How to build an art portfolio for college admissions and beyond


Kayleigh Regan // The Chief

Submitting portfolios to schools will give applicants a leg up in admissions.

Kaitlyn Lucey, Editor-In-Chief

Stacks upon stacks of college applications from seniors from all over the world fill the admissions offices of thousands of colleges and universities each year. How does one stand out from the crowd? One way that artistic minded students can bolster their chances at their dream college or university is to submit a portfolio as an added facet to their application.

What should one include in their portfolio? How does one get started assembling their strongest pieces? Lori Horowitz, a visual artist and the director of Massapequa’s Studio 5404 Arts Space, a nonprofit art gallery that aims to bolster the cultural arts of the South Shore of Long Island, shared how to put together a strong portfolio. Here are some of her tips:

Portfolios Have an Ideal Size

An applicant should aim to assemble a portfolio that is composed of roughly ten to fifteen pieces. This size allows for the showcasing of an applicant’s wide range of artistic abilities without overwhelming an admissions officer.

Diversify Your Portfolio

Admissions officers want to see that a prospective student has experimented and succeeded in several different mediums. “Besides the basic drawing, [students] can include pieces that incorporate different skills— for example, graphic design, painting, or photography,” Mrs. Horowitz said.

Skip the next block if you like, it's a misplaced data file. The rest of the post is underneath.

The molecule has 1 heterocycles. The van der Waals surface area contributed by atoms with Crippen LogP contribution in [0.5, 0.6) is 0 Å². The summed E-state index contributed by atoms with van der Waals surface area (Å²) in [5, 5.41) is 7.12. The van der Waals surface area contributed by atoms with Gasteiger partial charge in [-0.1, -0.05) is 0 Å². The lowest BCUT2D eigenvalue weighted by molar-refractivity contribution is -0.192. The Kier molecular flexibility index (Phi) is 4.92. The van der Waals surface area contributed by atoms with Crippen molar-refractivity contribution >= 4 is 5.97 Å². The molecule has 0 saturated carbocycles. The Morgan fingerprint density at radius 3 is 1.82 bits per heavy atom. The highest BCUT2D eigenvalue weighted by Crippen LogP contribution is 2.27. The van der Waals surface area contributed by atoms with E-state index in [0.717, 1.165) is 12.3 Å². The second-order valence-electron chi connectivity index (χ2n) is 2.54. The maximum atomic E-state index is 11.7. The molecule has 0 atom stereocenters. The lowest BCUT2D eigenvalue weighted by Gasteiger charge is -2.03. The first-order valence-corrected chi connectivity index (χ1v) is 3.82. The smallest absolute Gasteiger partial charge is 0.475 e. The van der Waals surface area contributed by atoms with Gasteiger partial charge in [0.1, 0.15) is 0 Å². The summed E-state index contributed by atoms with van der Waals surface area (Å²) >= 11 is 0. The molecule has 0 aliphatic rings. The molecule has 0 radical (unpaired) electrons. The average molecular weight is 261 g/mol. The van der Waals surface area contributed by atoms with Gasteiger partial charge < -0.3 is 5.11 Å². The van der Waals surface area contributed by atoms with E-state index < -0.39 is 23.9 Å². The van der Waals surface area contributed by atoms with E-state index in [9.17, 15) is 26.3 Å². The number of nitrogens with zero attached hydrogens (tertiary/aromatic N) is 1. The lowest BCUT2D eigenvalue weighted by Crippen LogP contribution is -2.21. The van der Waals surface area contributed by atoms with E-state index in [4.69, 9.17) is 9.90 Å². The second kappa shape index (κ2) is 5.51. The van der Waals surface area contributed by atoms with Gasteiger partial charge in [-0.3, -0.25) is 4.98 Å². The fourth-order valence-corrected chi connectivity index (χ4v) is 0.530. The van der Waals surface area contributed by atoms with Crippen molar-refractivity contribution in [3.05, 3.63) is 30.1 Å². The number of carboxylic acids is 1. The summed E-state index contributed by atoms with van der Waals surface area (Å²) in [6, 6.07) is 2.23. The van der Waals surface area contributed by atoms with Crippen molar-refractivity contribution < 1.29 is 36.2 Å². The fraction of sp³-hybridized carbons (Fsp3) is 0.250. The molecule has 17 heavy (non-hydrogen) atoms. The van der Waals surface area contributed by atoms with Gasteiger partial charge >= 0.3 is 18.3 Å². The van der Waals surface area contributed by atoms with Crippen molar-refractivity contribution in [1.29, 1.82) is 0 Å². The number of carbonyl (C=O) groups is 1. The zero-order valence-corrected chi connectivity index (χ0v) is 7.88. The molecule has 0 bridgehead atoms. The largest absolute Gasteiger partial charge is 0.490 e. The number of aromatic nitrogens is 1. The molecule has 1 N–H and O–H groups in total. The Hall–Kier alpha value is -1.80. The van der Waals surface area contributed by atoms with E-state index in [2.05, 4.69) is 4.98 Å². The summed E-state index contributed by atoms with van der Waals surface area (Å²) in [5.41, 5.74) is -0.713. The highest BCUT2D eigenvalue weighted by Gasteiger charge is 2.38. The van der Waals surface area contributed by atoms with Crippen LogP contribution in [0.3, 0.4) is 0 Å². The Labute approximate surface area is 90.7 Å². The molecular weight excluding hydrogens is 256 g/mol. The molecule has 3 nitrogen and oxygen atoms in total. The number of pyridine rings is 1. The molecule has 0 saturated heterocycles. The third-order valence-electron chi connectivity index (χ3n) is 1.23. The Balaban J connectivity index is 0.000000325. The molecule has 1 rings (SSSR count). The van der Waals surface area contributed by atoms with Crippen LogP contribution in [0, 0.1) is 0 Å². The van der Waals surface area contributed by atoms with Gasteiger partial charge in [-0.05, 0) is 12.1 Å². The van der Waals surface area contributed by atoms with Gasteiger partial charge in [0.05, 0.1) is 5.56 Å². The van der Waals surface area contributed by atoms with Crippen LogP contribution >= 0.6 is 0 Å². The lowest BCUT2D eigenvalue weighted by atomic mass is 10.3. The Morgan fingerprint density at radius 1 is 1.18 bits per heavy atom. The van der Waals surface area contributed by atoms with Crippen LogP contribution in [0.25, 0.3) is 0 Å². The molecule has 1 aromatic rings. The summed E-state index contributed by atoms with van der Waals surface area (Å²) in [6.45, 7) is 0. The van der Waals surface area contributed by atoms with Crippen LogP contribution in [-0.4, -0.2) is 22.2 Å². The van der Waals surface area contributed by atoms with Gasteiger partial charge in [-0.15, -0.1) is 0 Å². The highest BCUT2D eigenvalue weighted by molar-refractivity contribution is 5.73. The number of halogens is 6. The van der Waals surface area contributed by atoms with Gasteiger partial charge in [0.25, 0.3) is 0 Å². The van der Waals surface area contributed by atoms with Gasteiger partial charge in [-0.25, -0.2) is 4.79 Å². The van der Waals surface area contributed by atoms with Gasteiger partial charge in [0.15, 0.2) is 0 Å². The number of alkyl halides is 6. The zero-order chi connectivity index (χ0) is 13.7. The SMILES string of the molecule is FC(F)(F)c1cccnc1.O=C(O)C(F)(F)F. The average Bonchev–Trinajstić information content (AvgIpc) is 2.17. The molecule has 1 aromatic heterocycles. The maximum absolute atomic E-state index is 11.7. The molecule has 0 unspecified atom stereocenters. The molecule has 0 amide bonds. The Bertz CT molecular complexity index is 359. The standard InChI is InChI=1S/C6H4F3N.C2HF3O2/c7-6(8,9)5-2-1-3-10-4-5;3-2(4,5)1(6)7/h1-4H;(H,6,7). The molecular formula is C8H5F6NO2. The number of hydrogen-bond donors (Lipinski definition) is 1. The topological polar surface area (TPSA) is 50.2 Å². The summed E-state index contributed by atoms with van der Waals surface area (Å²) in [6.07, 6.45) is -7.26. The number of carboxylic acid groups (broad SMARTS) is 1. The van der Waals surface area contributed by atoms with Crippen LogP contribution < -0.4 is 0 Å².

Don’t Procrastinate

Although not procrastinating is clearly easier said than done, completing one’s portfolio as early as possible will doubtlessly benefit a student who is already busy with college applications. Additionally, knowing the submission date for portfolios is crucial, as portfolios usually take more time to review than a standard college application.

Originality is Important

Admissions officers are trained to assess a student’s work, especially when it comes to assessing if a student created original work. It is extremely important that work is done from observation and is not from a picture found on the internet; according to the College Board, “It is unethical, constitutes plagiarism, and often violates copyright law simply to copy an image (even in another medium) that was made by someone else and represent it as one’s own.”

Don’t Overwhelm Yourself

At the end of the day, it is nearly impossible for a portfolio to hurt a student’s application. If an applicant find themselves with not enough pieces or too little time, they may consider incorporating pieces that do not require as much sitting time. “I always recommend photography to include in a portfolio, because it is relatively simple to pick up and can help to round out the portfolio,” Mrs. Horowitz said.

Ultimately, art portfolios are a great way to supplement a prospective student’s application. In addition to visual art, students can submit small segments of their acting, musical, or film talent.

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